Day 15 February 20 Ho Chi Minh City. Excursion To Cu Chi Tunnels
This morning, leave the city and drive through vast expanses of rice paddies to visit the CU CHI TUNNELS, an extraordinary network of tunnels more than 120 miles in length that was used by the Viet Cong as a hideout and secret village during the war. Here you will learn about how the tunnels were constructed and have a chance to walk through a section to experience what life would have been like underground.
I chose not to go to the tunnels. John went and really found it disturbing and illuminating.
The Cu Chi Tunnels remain the best-preserved example of a much wider tunnel network that covers significant stretches of Vietnam.
As the Viet Cong’s base of operations during the American War, the region was of vital strategic importance. It served as the communication and coordination hub for the Viet Cong, allowing them link up with their North Vietnamese allies.
The huge network of tunnels included living quarters, weapons caches, ammunitions and bomb-making factories, makeshift hospitals, command centers and kitchens. They were up to four levels deep, and protected by countless booby traps.
The Cu Chi Tunnels were built in the 1940s for covert communication between villages in response to French colonial rule. The hard, red soil of the region proved itself ideal for constructing the tunnels.
20 years later they were reconstructed and repurposed by the Viet Cong guerillas, first as shelter against American bombers, then as their headquarters complete with a vast, multipurpose infrastructure.
During the 1960s, the tunnels became essential in helping in Viet Cong gain control of a large range of rural land just 40km from American-controlled Saigon.
Its location was of vital strategic importance. East of the tunnels was the Ho Chi Minh Trail, a supply route that linked Cu Chi with North Vietnam. The Cambodian border lies to the west, while the Mekong Delta protected Cu Chi from the south.
The guide below is demonstrating the hidden holes covered in bark for unsuspecting enemies.
In 1966, America began “Operation Crimp”, with mass B52 bombings of the region, before some 8,000 American and Australian troops moved in. The American strategy was to pump gas into the tunnel openings or seal them with hand grenades.
You can barely see Phiem down there.
Return to Ho Chi Minh City and enjoy the remainder of the afternoon at your leisure.
Most things are still closed due to New Year so we decided to walk to the Botanical Gardens/zoo. It was packed and it was HOT at least 40 C.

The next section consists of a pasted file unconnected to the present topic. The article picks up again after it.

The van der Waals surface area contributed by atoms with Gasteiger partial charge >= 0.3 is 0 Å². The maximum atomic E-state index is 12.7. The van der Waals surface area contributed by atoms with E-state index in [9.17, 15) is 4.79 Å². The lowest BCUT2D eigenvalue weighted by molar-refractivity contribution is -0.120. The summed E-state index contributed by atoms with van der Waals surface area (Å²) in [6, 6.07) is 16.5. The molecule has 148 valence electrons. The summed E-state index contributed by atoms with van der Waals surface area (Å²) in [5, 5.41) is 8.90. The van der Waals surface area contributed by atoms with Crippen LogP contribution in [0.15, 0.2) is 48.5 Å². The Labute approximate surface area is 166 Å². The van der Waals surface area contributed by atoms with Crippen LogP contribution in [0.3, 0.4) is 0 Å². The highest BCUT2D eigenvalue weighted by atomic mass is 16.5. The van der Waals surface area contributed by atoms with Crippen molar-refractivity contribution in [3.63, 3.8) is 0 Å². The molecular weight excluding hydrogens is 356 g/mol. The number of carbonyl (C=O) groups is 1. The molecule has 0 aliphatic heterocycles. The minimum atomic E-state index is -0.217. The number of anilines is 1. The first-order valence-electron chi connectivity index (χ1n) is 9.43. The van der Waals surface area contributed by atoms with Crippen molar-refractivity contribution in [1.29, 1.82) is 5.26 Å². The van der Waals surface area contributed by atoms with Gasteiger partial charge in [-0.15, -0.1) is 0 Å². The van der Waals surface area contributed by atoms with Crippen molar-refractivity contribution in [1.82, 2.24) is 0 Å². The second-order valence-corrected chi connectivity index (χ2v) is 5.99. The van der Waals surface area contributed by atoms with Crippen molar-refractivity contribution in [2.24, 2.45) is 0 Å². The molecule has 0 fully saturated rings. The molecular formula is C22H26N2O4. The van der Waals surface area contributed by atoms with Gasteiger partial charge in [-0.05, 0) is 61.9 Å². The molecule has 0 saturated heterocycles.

Across the street at the Ocean Palace is more new year festivities.
The children were delighted with the dragon's antics.
We head back to the hotel for a beer and some lunch.
This evening, join your traveling companions for a special farewell dinner hosted by your Cruise Director.
Once again, our tour director, Phiem, outdid himself. We met at 6:45, all dressed up, to board a bus for a fifteen minute drive to a lovely restaurant located in an old colonial French building.
We were served a lovely dinner and photos will come!
Image from their website as our photos are on John's cell and I don't have access at the moment.
I am with you I wouldn't have gone into the tunnels either. Very lethal those devices they put in those holes eh? Looks like a lovely place to visit, but with a lot of disturbing history.ReplyDelete
Hi Jackie , very interesting but NO WAY would you get me down those tunnels .. !!!! I have never been to Vietnam but I do remember the festivals in Singapore when I lived there in the 60's as a child. Look forward to reading more.ReplyDelete
I have heard of that tunnel network, of course. Fascinating- though I can imagine if one would be claustrophobic, going in there as a tourist today would be problematic.ReplyDelete
We found the experience to be quite touristy and a confronting celebration of war, rather than the more "let's remember this so we never have to go through this again" approach of war memorials in Aust, Japan, the UK, Europe & US.ReplyDelete
Mr Seasons went through the tunnels but it was too hot and humid and close for my taste.
Not a highlight of our trip, but interesting.